Tokyo : U.S. Ambassador to Japan Thomas Schieffer on Thursday reassured Japan that Washington will continue to “value and nurture” its alliance with Tokyo in the next administration under President-elect Barack Obama, saying the Japanese people should be confident “nothing happened yesterday can change that”.
Schieffer said his embassy started preparation from last summer to ensure a “seamless transition” and now the process should be accelerated with regard to the U.S.-Japan relations.
“Democrats and Republicans since the end of the war have believed American security was dependent upon a good, healthy relationship and alliance with Japan,” Schieffer told a news conference in the wake of Wednesday’s presidential election results.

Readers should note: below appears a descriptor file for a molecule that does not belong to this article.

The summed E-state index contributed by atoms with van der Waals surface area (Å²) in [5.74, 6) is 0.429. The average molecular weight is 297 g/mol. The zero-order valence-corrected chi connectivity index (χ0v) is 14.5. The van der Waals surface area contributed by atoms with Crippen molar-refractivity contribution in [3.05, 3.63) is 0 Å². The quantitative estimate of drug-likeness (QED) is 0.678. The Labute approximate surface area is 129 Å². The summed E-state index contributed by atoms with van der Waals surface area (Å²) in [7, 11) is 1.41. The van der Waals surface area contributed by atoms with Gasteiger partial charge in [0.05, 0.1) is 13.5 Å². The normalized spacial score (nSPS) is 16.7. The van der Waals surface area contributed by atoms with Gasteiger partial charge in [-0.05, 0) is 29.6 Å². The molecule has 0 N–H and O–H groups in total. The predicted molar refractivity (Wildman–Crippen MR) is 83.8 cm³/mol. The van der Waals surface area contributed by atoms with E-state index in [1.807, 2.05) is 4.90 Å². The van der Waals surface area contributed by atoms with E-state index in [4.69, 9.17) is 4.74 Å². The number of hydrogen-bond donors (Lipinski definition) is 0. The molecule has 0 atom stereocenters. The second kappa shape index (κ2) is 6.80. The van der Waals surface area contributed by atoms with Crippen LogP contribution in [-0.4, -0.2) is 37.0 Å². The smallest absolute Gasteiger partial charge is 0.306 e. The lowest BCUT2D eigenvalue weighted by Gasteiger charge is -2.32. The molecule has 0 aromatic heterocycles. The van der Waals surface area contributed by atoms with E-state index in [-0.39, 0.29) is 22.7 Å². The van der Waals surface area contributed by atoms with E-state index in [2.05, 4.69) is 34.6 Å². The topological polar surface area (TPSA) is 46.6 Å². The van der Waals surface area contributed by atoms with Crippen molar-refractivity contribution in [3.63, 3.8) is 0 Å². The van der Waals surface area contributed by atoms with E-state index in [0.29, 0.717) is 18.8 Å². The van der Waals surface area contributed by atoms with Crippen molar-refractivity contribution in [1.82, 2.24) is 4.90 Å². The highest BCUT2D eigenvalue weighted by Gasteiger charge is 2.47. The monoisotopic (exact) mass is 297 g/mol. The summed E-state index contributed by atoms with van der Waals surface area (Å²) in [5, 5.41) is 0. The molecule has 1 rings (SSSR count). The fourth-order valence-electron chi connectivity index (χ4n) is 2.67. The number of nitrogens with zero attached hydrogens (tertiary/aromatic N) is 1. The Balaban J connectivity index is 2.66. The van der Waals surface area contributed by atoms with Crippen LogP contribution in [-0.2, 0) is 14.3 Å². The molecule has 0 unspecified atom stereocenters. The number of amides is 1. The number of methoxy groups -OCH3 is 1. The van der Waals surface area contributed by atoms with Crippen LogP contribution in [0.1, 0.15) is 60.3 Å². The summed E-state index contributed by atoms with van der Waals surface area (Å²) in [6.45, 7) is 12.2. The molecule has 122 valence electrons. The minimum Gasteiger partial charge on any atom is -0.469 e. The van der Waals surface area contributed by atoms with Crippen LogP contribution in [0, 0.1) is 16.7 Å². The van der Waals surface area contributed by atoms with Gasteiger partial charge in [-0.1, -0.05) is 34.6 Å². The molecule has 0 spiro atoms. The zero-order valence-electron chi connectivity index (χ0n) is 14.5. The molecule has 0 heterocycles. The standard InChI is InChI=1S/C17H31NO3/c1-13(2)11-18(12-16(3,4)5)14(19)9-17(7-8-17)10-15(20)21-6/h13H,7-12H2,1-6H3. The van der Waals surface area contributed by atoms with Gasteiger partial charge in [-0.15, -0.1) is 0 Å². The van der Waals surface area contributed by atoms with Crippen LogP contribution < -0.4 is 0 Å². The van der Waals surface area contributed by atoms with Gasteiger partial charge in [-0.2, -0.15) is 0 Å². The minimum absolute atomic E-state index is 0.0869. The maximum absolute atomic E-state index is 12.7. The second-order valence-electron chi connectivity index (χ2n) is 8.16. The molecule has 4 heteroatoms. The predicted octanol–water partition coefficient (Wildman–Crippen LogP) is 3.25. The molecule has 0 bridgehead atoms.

“I hope that I can reassure the people of Japan that America stands with you today as we stood with you yesterday, as we will stand with you tomorrow,” the ambassador said.
However, the ambassador himself will pack home when Obama swears in on January 20.
“The U.S. ambassador to foreign countries are the personal representatives of presidents. My term as the ambassador would end at the same time as President Obama swears in on Jan. 20,” he said, adding that after spending eight years in Australia and Japan he is “anxious to go home.”
In response to reporters’ questions, he said the United States will remain committed to trade, although definitions of fair trade may differ among administrations.
He also said that Washington is very “sympathetic” to Japan’s situation on abduction by the Democratic People’s Republic of Korea and will continue to support Tokyo’s efforts to tackle the unresolved issue.
He ruled out the possibility of meeting between Obama and Japanese Prime Minister Taro Aso in upcoming meetings of world’s top 20 economies, saying president-elect traditionally doesn’t do that as there is only one president in the United States.